If spring is nature’s way of declaring “Let’s Celebrate!” then the decision to hold the Marvellous Movers exhibition in the month of March was an inspired one.
The exhibition was always envisaged as a celebration of the children’s work and what a celebration it turned out to be! The support from the community behind both schools as well as the wider local community and beyond was unprecedented. Hundreds of visitors attended across the three days of the public exhibition, while thousands followed on social media. Visitors included children, parents, grandparents, the local mayor, representatives from local businesses, Government, Press, Education Authority, school governors, Dominican College and faith communities.
On the opening night there were speeches from the principals of both schools. They were effusive in their praise for the project and the benefits it had brought not just to the children but also the wider community in Portstewart. They acknowledged the sheer effort from all those involved in enabling the project to the tremendous success it had been.
Project leader, Louise Gilmore, spoke about how her vision of both schools working together had taken seed at a CPD course in the previous year and how that being Rolls Royce Science finalists had realised this. She spoke about how her original idea had been cultivated by the Marvellous Movers planning team and had grown and flourished. She thanked the children for their enthusiasm and unwavering dedication to the project and advocated the benefits of our schools working collaboratively.
Rolls Royce Ambassador, Tony Sweeting, spoke about the ambitious nature of the project and how he could see the progression of the children’s ideas from planning through to final presentation of the Marvellous Movers. He felt that the future of engineering and design was safe in the hands of our next generation if what he had seen, here in Portstewart, was an indication of the innovation and creativity that would shape our future.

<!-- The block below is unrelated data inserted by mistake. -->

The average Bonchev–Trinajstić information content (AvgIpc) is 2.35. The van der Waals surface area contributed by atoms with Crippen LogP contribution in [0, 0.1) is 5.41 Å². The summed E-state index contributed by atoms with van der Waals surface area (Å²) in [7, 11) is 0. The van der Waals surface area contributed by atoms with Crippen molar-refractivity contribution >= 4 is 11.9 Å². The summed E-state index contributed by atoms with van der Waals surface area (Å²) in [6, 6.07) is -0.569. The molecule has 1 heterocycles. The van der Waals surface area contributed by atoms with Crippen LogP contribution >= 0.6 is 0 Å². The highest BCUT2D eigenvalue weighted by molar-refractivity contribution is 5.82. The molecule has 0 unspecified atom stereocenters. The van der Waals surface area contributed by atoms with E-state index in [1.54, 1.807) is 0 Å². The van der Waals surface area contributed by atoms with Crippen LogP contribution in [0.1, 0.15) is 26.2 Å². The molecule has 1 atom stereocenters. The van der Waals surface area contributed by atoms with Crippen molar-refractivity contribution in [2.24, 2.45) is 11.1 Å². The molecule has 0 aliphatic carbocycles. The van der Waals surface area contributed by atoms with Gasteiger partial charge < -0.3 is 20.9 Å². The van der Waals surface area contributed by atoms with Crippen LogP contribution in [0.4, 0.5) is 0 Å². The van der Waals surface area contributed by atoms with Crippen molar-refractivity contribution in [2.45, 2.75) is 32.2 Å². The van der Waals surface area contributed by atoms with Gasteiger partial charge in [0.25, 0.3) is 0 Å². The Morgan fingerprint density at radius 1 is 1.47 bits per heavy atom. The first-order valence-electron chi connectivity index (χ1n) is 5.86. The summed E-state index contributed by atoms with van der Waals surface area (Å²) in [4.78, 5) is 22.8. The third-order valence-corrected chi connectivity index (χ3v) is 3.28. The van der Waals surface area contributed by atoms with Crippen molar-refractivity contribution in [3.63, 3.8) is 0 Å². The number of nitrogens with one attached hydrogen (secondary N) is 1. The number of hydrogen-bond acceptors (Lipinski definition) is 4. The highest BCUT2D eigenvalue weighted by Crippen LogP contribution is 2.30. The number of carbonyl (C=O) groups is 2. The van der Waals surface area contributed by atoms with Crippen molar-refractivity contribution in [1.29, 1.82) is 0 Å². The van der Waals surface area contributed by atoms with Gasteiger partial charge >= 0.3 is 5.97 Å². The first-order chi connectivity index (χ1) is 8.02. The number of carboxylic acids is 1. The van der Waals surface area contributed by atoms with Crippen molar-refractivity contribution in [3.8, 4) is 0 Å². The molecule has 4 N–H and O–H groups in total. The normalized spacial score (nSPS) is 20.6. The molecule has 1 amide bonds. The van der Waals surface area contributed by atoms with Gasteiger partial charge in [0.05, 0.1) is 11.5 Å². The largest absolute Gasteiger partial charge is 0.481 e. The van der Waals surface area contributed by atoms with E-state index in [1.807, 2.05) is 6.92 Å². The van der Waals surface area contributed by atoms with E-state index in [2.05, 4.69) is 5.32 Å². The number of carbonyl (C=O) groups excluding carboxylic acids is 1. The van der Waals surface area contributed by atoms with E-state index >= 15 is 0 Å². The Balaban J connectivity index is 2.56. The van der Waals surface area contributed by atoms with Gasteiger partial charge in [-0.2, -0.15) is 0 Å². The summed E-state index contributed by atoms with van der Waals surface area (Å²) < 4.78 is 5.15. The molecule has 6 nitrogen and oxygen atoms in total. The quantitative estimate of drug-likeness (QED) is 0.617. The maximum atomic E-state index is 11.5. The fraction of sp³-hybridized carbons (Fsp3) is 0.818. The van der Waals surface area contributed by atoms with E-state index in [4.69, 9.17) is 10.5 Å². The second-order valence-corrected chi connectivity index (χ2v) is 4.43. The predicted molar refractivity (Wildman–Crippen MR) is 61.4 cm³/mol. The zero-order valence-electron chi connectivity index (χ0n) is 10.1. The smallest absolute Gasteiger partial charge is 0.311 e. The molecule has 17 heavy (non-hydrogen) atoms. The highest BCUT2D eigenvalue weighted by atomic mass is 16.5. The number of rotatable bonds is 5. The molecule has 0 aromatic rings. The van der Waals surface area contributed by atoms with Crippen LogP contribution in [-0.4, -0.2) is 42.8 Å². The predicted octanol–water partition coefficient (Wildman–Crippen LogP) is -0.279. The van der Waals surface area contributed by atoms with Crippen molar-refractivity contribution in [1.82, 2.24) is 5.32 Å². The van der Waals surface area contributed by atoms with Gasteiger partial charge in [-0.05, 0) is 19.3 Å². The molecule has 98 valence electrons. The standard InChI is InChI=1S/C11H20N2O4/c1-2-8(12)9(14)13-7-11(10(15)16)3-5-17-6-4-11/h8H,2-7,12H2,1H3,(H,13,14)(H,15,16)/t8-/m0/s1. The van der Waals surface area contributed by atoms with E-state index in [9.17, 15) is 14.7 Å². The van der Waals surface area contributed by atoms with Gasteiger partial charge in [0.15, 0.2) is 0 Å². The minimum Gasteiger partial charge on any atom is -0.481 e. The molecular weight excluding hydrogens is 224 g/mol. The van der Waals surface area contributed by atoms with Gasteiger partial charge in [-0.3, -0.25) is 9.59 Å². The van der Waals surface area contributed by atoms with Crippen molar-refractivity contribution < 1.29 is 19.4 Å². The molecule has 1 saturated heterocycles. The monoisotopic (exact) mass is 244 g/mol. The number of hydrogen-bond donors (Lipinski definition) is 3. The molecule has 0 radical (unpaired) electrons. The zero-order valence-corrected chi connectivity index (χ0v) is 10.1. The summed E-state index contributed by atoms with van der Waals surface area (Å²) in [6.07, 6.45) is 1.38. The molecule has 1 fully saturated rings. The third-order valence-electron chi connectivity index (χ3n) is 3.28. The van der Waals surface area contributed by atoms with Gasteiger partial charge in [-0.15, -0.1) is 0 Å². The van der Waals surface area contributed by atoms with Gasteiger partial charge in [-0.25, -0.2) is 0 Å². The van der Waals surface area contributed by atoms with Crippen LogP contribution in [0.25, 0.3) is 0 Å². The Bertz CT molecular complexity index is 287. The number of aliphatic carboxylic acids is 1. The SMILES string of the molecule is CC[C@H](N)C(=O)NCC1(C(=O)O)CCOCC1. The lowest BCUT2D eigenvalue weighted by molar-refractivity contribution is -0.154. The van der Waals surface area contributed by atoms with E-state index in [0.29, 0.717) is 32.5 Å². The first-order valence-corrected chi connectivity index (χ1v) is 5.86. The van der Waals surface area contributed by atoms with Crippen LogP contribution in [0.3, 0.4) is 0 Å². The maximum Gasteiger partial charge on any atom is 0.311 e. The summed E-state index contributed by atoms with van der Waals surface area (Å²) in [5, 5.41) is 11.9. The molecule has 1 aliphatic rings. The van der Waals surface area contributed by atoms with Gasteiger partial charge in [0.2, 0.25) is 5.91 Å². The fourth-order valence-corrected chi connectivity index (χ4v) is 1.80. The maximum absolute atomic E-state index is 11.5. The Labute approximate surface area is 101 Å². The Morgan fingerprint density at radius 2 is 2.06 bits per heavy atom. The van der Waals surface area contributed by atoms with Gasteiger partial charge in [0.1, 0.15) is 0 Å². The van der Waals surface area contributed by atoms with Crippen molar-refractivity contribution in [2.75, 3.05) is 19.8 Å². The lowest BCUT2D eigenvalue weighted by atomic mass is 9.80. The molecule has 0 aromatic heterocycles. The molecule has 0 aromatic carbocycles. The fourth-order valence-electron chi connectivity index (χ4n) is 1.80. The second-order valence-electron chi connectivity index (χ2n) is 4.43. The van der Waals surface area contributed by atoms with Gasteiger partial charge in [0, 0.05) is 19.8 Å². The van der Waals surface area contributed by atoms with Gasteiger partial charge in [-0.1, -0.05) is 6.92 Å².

Following the speeches, the exhibition was declared open with School Council and Eco-Schools representatives from both schools acting as ambassadors. They accompanied small groups and individuals around the exhibitions explaining the different stages of the project, identifying the different year groups’ work. They explained how the demands of the project changed as the pupils got older. One ‘ambassador’ was overheard telling a group;
“It is important to recognise that some of these designs from the older pupils are done to scale. The maths we used was really very advanced.”
The choice to take a professional approach to the display of the children’s work brought a different dimension to the project. The public venue, in Flowerfield Arts Centre, elevated the children’s work to a completely different level. For the children there was a real sense that this was real life, grown-up and innovative. They could see that this was a potential career that was open to them, something they would like to do. They could see that ideas, their ideas, could become reality. Our pupils had such a sense of ownership and pride in the project, in the knowledge and skills they had gained and in the friendships, they had developed.
The air of positivity and the rush of goodwill that was extended to the children and staff in equal measures made the exhibition an amazing experience for all involved. There was such pride for everyone involved – pride in getting over the line and delivering a memorable experience for participants and viewers alike.
The legacy for the children is their understanding and enjoyment of STEM – of designing, creating, testing, modifying and evaluating. Interestingly, throughout the project, the Arts have been a key teaching method, helping to “hook the interest” of children who otherwise might have lost interest in what they could have perceived as being a very science-based project. Through the very natural incorporation of the Arts, more of our pupils than we could have believed were totally invested in the project. This extends the project from STEM into STEAM (Science, Technology, Engineering, Arts and Mathematics), fusing even more aspects of knowledge and learning. Incorporating Arts widened the projects appeal and has created an impression, among our pupils, that STEM / STEAM subjects are “really cool!”